San Gimignano. This town is famous for its towers, of which 14 are left and can be seen on the skyline from several miles outside of the town. At the height of its power from the 11th through 14th centuries, San Gimignano was an important cultural, economic, and trade center. It declined during the Black Death, and is now a tourist and artistic resort.
Gary and I made a special point of going into this church (luckily, it was one of the churches that give out disposable capes to cover your shoulders, since I hadn’t brought my cardigan along on this trip) in order to see the portion of the frescoes depicting the Seven Deadly Sins, which Monique had told us about. This segment of the frescoes was quite graphic in showing what would happen to offenders who indulged in the Seven Deadly Sins. In the panel portraying Greed, a sinner was shown tied down on his back with a row of devils squatting above him, pooping coins into his open mouth. You can only wonder what kind of mind thinks up things like that.
Also quite gruesome was a museum of torture implements, all of which have unfortunately been historically documented as being used at one time or another (some still are, apparently). Not for those with weak stomachs.
gelato shop called Dondoli Gelateria di Piazza, which has won the Ice Cream World Championship several times (when you taste it, you know why), been mentioned in several world traveling guides, and been visited by many celebrities. It’s known for its very unusual flavors of gelato, such as Dolceamaro (cream with aromatic herbs), Crema di Santa Fina (cream with saffron and pine nuts), and Champelmo (pink grapefruit and sparkling wine). Gary and I went with some of the more conservative flavors. We had two scoops each of chocolate and rosemary-flavored raspberry (called Rosemary’s Baby). Without a doubt the best gelato we sampled in Italy.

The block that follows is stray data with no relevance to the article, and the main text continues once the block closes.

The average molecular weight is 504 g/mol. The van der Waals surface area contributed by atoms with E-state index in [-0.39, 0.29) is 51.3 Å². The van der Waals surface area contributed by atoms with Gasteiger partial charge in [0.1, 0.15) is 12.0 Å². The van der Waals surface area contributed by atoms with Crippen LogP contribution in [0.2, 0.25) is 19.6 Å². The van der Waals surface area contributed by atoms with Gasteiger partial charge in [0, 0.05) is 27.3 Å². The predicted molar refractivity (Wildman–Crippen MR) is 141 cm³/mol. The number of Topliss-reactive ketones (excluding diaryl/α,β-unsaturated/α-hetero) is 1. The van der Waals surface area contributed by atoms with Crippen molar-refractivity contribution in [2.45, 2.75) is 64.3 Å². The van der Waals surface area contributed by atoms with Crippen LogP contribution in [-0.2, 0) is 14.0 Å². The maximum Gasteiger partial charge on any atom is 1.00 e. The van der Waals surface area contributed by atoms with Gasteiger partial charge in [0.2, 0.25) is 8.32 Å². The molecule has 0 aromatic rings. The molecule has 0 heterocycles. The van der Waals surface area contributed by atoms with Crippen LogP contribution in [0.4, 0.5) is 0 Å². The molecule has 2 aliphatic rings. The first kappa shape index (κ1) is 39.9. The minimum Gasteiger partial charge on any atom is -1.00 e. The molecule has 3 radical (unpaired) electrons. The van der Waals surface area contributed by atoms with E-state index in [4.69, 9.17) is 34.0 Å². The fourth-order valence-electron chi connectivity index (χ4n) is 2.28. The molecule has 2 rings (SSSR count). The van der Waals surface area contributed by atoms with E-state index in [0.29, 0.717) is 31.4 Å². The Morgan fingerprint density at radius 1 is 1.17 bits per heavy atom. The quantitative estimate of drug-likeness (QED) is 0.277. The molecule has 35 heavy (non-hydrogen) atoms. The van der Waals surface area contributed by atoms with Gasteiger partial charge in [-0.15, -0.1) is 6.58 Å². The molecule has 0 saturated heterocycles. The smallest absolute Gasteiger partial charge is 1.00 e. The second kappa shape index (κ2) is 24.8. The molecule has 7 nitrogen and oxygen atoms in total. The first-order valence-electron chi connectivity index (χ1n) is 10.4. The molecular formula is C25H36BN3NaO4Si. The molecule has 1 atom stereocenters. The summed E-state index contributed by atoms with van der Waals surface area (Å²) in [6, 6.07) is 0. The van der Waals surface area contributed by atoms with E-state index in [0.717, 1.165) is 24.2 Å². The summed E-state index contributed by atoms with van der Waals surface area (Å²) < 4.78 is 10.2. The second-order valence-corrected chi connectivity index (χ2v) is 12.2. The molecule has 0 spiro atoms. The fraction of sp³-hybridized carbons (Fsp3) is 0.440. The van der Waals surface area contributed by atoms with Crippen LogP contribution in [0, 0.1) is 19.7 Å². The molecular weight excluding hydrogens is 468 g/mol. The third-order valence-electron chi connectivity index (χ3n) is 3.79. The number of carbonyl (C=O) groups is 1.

Panifico Boboli, which makes ricciarelli, those soft, chewy almond cookies covered with powdered sugar that my family used to eat only at Christmas time when we were kids. Monique treated the group to some during our visit. Between this and the four-course dinners, she’s going to get us all fat.
The town also has various other little shops where we stocked up on more souvenirs for ourselves, such as Tuscan olive oil, a natural stone necklace, and colorful 100% cotton tablecloths.
The other highlight of the day was a wine-tasting session at a family-owned winery called Tenuta Torciano just outside San Gimignano. Here we were given a variety of both red and white wines to sample with a “light lunch” of only three courses (an appetizer course of Tuscan bread, salami, and cheeses; an entrée of lasagna; and Tuscan cookies and biscuits for dessert).
After we got back to Florence, Gary and I did some more sight-seeing and souvenir shopping along the Ponte Vecchio over the Arno River. This is the only bridge in Florence that was not bombed during World War II because of its historical importance. It is also lined with luxury gold and silver jewelry stores, art dealers, and souvenir shops. (There was some really nice “bling” in the jewelry shop windows, but nothing we could afford.)
Then we had dinner at a place called FrancesoVini, located on Borgo de Greci off of the Piazza della Signoria (behind the statue of Neptune in the square). This restaurant is situated in one of the oldest buildings in Florence over the ruins of a Roman amphitheater, and specializes in typical Tuscan dishes such as Florentine beef (bistecca alla florentine). Gary and I split one of these huge steaks between us with a side of roasted potatoes. Fantastic! We haven’t had a bad meal in Italy yet.